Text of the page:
Due to the search for high reliability results it was necessary to establish an efficient meshed and, consequently, with a proper number of nodes and elements. However, a comparative analysis was carried out between a variety of meshes with different qualities and number of elements, as shown in Table 4, to verify the efficiency of the meshed in this work; as a result, the mesh 1 model was taken with the excellent ratings of quality previously pointed out.



Figure 5. Mesh of the solar collector


Table 4. Types of meshes



With the help of the mesh quality, it can be seen in Figure 6 the different types of trends generated by the variability of results of the CFD simulation, which leads to the final selection of a particular meshed.



Figure 6. Variation of results with different meshed

To model the dynamic fluids, the CFD simulation software employs the Navier-Stokes equations, which take into account the continuity, momentum and energy conservation, as shown in Equations (6), (7) and (8), respectively [29].








When carrying out the validation of the CFD simulation results, it is important to know the permissible range of the variation that such results may exhibit with respect to the experimental values of the same study; this range can be measured with the percentage error presented in Equation 9, and according to different authors the maximum permissible value is 5.2 % [30].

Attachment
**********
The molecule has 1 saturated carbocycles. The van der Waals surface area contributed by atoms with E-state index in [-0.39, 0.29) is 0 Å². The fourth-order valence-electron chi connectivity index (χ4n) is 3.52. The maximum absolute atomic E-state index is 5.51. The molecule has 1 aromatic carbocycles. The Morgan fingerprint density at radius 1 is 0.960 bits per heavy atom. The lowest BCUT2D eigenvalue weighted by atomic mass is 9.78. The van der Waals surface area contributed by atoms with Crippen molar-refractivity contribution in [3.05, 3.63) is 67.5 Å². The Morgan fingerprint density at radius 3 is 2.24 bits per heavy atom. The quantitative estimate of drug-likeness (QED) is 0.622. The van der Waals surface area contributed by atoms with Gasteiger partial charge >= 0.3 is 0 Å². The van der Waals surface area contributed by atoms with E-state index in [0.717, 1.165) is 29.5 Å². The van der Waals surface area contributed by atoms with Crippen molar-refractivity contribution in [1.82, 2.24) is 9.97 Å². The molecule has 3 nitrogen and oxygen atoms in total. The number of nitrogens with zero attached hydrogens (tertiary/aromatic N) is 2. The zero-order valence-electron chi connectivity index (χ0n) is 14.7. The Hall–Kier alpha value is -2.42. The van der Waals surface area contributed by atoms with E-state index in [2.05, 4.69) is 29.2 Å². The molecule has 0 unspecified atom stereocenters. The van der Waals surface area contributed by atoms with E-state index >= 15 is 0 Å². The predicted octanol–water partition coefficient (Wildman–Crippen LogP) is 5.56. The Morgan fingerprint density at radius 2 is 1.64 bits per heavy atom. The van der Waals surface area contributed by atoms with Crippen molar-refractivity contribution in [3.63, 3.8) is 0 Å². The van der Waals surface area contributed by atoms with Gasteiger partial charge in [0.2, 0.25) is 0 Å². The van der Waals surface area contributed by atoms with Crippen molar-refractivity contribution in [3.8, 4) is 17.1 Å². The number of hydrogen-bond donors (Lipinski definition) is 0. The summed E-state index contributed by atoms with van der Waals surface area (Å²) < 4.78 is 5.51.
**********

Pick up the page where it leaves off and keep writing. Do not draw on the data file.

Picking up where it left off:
3. Results and discussion


The radiation module of the CFD simulation software, solar calculator, enabled the analysis of the flat plate solar collector with parameters of latitude (–0.225219), longitude (–78.5248) and different hours to determine parameters such as surface temperature of the heat transfer device, as shown in Figure 7 (a and b) with hours from 11:00 to 12:00, respectively, where it is possible to observe a greater temperature distribution due to the radiation peak existing at 12:00 with a maximum value of 27.12 °C; this temperature attenuates as time goes on as it is indicated by a smaller value of 24.63 °C on the wing surface at 13:00.